“She was probably the most traditional in her knowledge and lifeways of all who took on the different ranches within Montford’s ranching empire,” Ms. Barbour said. “Montford valued her knowledge and trusted her ability to make a success of the Council Grove ranch.”

Harmon’s adventures as a ranch manager included living in a dugout in the bank of the North Canadian River and dealing with bears, panthers, wildcats and snakes.

Casey Camp-Horinek of the Ponca tribe of Oklahoma portrayed Granny Vicey Harmon in “Montford: The Chickasaw Rancher.”

Mrs. Camp-Horinek is an Emmy-award winning actress known in part for her work in “Winter in the Blood,” “Barking Water” and “Goodnight Irene.” She has had lead roles in multiple theater productions and appears regularly in documentaries and news publications. Mrs. Camp-Horinek is a longtime Native rights activist and environmentalist.

Explaining the character as she appears in the movie, Mrs. Camp-Horinek said, “She is a kind, traditional woman who knows the ways of the Chickasaw people. Granny Vicey was the guiding force, the sounding board, the person others went to for guidance.”

Such a role was a natural fit for Mrs. Camp-Horinek, an Ponca elder and tribal councilwoman.

“She is a genuine character with strength, endurance, who was willing to go through anything for the generations still to come,” Mrs. Camp-Horinek said.

“For the character of Granny Vicey, the actress had to have a sense of what it means to be First American,” Ms. Barbour said. “Casey understood. Her every breath reflects that truth.”

Mary Elizabeth Campbell Johnson, the daughter of a career soldier, grew up on military posts. When she married young Montford Johnson, who was dedicated and determined to become a cattle rancher, she became an adept rancher alongside him.

“She was determined. She faced adversity and difficulties,” Ms. Barbour said. “But she had an absolute confidence in Montford and what he was trying to achieve. She embraced it and even came up with some inventive ways of doing business successfully, in a seemingly inhospitable area.”

With an understanding of Montford Johnson’s goals, she offered him knowledgeable, timely advice and support.

Along the way, she managed the business end of one of the largest cattle and horse operations in the Southwest. All while raising nine children on the edge of a volatile wilderness.

“Mary Elizabeth was a tough, sassy woman,” Ms. Barbour said. “She kept the homestead going while Montford was gone. In the movie, we depict how strong she was. Christian values were the foundation of her strength.”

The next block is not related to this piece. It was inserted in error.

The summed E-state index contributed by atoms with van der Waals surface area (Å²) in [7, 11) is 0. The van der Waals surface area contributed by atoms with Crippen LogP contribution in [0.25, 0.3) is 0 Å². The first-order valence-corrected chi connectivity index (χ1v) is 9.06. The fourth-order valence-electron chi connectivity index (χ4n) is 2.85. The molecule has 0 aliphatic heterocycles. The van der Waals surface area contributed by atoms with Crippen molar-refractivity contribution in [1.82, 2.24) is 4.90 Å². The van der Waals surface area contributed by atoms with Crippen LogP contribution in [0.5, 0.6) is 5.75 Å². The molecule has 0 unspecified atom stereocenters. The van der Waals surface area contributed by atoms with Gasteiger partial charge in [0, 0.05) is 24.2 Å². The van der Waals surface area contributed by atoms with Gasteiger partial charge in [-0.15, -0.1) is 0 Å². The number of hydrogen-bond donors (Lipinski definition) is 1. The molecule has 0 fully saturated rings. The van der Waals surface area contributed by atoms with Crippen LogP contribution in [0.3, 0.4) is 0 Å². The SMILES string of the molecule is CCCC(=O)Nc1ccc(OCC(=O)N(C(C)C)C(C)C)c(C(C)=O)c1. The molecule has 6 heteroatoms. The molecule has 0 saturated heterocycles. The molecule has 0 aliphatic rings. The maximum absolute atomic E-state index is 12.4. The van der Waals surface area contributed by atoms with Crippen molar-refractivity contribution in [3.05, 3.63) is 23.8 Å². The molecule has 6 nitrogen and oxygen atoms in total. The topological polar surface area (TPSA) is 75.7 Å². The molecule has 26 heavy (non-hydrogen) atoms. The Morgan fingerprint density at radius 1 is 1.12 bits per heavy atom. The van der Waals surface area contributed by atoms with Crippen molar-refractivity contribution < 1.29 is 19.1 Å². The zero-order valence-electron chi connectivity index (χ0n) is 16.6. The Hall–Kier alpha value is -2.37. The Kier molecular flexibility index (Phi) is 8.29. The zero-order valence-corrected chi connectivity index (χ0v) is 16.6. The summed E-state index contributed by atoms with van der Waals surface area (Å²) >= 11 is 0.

Grace Montie – a film, television and theater actress from Dallas, now working in California – portrays Mary Elizabeth in “Montford: The Chickasaw Rancher.”

It was a part she landed, in part, due to the chemistry she and Martin Sensmeier, who plays Montford Johnson, shared.

“She embraced the character of Mary just wonderfully – that feeling of assertiveness, strength, the support of her husband – I mean, she got it,” Ms. Barbour said. “She understood who Mary was right off the bat. Day one, she was Mary. And a lot of what the audience comes to understand about Montford, they get through Mary’s interpretation of what he’s feeling.”

About ‘Montford: The Chickasaw Rancher’

Governor Bill Anoatubby said film production was part of the Chickasaw Nation’s effort to tell the true story of Native Americans such as Montford Johnson.

“Montford Johnson’s life story helps illustrate the important role Chickasaw people have played in shaping American history and culture,” Gov. Anoatubby said. “We are pleased to have such a diverse group of actors involved in telling the story of Montford Johnson’s remarkable legacy of entrepreneurialism, altruism and diplomacy.”

Montford Johnson’s story is a true Western epic, spanning his birth in 1843, through the tumultuous years of the Civil War and its aftermath, and the Land Rush of 1889. It was a time among settlers, cowboys, tribes, military and bandits.

Armed with determination and dreams of a better life, he had the grit and courage needed to tame what seemed an infinite wilderness, while always maintaining respect for the Indian people who lived there.

As his ranching empire expanded, Montford Johnson’s perseverance established his legacy. Through conflicts with “Boomers” and cattle rustlers, and numerous personal tragedies, he stood strong. His ranching practices, such as burning fields to control growth and reduce diseases spread by ticks, along with barbed wire fencing, are still used today.

At the height of his ranching operation, Montford Johnson accumulated a herd of over 35,000 head of cattle which grazed over a million acres of the newly created Indian Territory.

Many tribes are represented within the cast of the movie. Martin Sensmeier, who portrays Montford Johnson, is Tlingit and Koyukon-Athabascan. Tatanka Means, who plays Rising Wolf, is an award-winning Oglala Lakota, Omaha and Navajo actor. Sonia Hoffman is a Cheyenne and Arapaho citizen and is cast as Asha, Rising Wolf’s wife. Eddie Easterling, a Chickasaw citizen, plays Jesse Chisholm. Spencer Mabary, Zack Morris and Bella Muncy are among other Native actors.

Other cast members include Dermot Mulroney, Tommy Flanagan, Grace Montie, James Landry Hébert, Denim Richards, Mackenzie Astin, Caleb Martin, Danny Tracey, Cat Merritt, Richard Whitman, Randy Mendez-Kestler, and Callan Wilson.

“It’s very important we tell the story of the Chickasaws,” Gov. Anoatubby said. “People simply do not know that story. We live in a day where we see what is around us. Unless you are a student of history, those things get overlooked. In our case, we believe we need to tell as much of our story as we can through the lives of our people.”

“Montford: The Chickasaw Rancher” was directed by Nathan Frankowski and produced by Paul Sirmons.

It is the third Chickasaw Nation Productions feature film, joining “Te Ata” and “Pearl.”

“Montford: The Chickasaw Rancher” is now available. Visit for more information.